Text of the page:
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Senator Robert C. Byrd has Passed Away

Robert C. Byrd “may come closer to the kind of senator the Founding Fathers had in mind than any other.” — Almanac of American Politics

Senator Robert C. Byrd (D-WV) passed away early this morning at the age of 92. Senator Byrd is the longest serving member of the United States Congress in American history, and as the Senate’s “President Pro Tempore,” Senator Byrd was third in line to the Presidency. According to this website, he cast more than 18,680 roll call votes — more votes than any other Senator in American history — compiling an amazing 97 percent attendance record in his more than five decades of service in the Senate. He ran for office 15 times and never once lost a race.

Driven by desire to see life improved for those in the coalfields where he was raised, Senator Byrd used his position as Chairman of the Appropriations Committee to bring billions of dollars back to his home state. During a life of high achievement and leadership, he considered this his greatest achievement. When a balanced budget amendment was defeated in 1994, Senator Byrd said, “The basic power which is probably more fundamental than any other power in the Constitution is the power of the purse. That power of the purse belongs to the people, and that is where it is vested.”

In 1937, at the age of 19, Senator Byrd married his high-school sweetheart Erma Ora James. The two were married until her passing in March of 2006. They are survived by 2 children, 5 grandchildren, and 6 great-grandchildren. A consumate musician and entertainer (Listen to him play Cripple Creek), Senator Byrd was also a prolific writer, publishing on topics from Senate History to life in the coalfields. He was famous for his knowledge of the United States Constitution and was known to carry a pocket copy with him at all times, often waving it in the air during impassioned speeches on the floor of the United States Senate. Although Senator Byrd was a Democrat, his non-partisanship impressed his colleagues, and he was even considered for a spot on the Supreme Court by President Nixon, a Republican.

As recently as last month, Senator Byrd was demanding that the coal industry respect the miners, land, and people of West Virginia.

The industry of coal must also respect the land that yields the coal, as well as the people who live on the land. If the process of mining destroys nearby wells and foundations, if blasting and digging and relocating streams unearths harmful elements and releases them into the environment causing illness and death, that process should be halted and the resulting hazards to the community abated.

At the urging of many of his constituents, Senator Byrd’s position regarding coal’s place in West Virginia changed slowly over the years. Senator Byrd called our mountains God’s Gift to West Virginia, and spent his final years urging the coal industry to Embrace the Future.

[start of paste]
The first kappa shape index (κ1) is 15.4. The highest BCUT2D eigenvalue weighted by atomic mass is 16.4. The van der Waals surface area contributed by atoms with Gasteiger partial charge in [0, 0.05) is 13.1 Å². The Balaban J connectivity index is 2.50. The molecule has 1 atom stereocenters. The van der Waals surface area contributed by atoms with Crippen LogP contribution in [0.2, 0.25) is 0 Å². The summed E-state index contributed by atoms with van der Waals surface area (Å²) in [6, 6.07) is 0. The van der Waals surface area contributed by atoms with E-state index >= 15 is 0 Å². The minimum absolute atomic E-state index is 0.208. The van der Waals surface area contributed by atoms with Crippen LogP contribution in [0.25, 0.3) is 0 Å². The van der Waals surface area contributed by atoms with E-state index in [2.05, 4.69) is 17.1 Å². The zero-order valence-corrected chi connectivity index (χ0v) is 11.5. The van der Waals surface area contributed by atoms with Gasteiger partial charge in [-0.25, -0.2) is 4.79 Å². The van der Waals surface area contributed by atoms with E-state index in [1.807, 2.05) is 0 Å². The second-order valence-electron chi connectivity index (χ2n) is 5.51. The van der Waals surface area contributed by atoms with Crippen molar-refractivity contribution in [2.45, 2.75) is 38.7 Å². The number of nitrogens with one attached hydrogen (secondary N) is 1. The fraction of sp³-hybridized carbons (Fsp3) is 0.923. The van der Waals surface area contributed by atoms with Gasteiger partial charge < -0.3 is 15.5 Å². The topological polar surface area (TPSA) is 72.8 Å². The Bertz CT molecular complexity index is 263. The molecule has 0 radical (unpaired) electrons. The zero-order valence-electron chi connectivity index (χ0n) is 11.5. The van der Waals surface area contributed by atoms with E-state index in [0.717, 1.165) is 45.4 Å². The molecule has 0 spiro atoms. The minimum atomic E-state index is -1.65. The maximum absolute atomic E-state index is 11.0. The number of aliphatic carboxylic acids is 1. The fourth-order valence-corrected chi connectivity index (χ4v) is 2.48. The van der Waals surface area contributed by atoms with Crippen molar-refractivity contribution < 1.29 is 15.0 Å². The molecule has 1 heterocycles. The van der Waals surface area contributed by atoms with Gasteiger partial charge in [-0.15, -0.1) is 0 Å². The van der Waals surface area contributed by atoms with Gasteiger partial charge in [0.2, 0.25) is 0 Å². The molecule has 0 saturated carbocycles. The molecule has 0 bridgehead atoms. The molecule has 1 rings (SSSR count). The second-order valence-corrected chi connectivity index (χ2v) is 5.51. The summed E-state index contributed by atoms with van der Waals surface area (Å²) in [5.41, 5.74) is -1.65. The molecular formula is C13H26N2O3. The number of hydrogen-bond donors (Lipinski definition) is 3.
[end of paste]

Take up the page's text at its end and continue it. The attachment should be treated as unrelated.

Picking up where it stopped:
In recent years, West Virginia has seen record high coal production and record low coal employment … The increased use of mountaintop removal mining means that fewer miners are needed to meet company production goals.

It is also a reality that the practice of mountaintop removal mining has a diminishing constituency in Washington. It is not a widespread method of mining, with its use confined to only three states. Most members of Congress, like most Americans, oppose the practice, and we may not yet fully understand the effects of mountaintop removal mining on the health of our citizens. West Virginians may demonstrate anger toward the Environmental Protection Agency (EPA) over mountaintop removal mining, but we risk the very probable consequence of shouting ourselves out of any productive dialogue with EPA and our adversaries in the Congress.

Some have even suggested that coal state representatives in Washington should block any advancement of national health care reform legislation until the coal industry’s demands are met by the EPA. I believe that the notion of holding the health care of over 300 million Americans hostage in exchange for a handful of coal permits is beyond foolish; it is morally indefensible. It is a non-starter, and puts the entire state of West Virginia and the coal industry in a terrible light.

To be part of any solution, one must first acknowledge a problem. To deny the mounting science of climate change is to stick our heads in the sand and say “deal me out.” West Virginia would be much smarter to stay at the table.

His Senate staff remain some of the hardest working people on Capitol Hill, and have made enormous efforts to find out the facts about the impacts of mountaintop removal on coalfield communities. He proudly stood up against Don Blankenship and the arrogance of Massey Energy. One of his last public actions was to publicly blast Don Blankenship and Massey’s record at Upper Big Branch at a recent Senate hearing on May 20th. You can see the webcast of that here.

For more on the life and times of Senator Robert C Byrd, please see the WV Gazette, NPR, MSNBC, New York Times.

Senator Byrd earned a law degree while serving in Congress, presented here by President John F Kennedy.

From a young age, Senator Byrd was an outstanding fiddler, gracing the stages of the Kennedy Center, the Grand Ol’ Opry, and Hee Haw, even releasing his own album called “Mountain Fiddler.”





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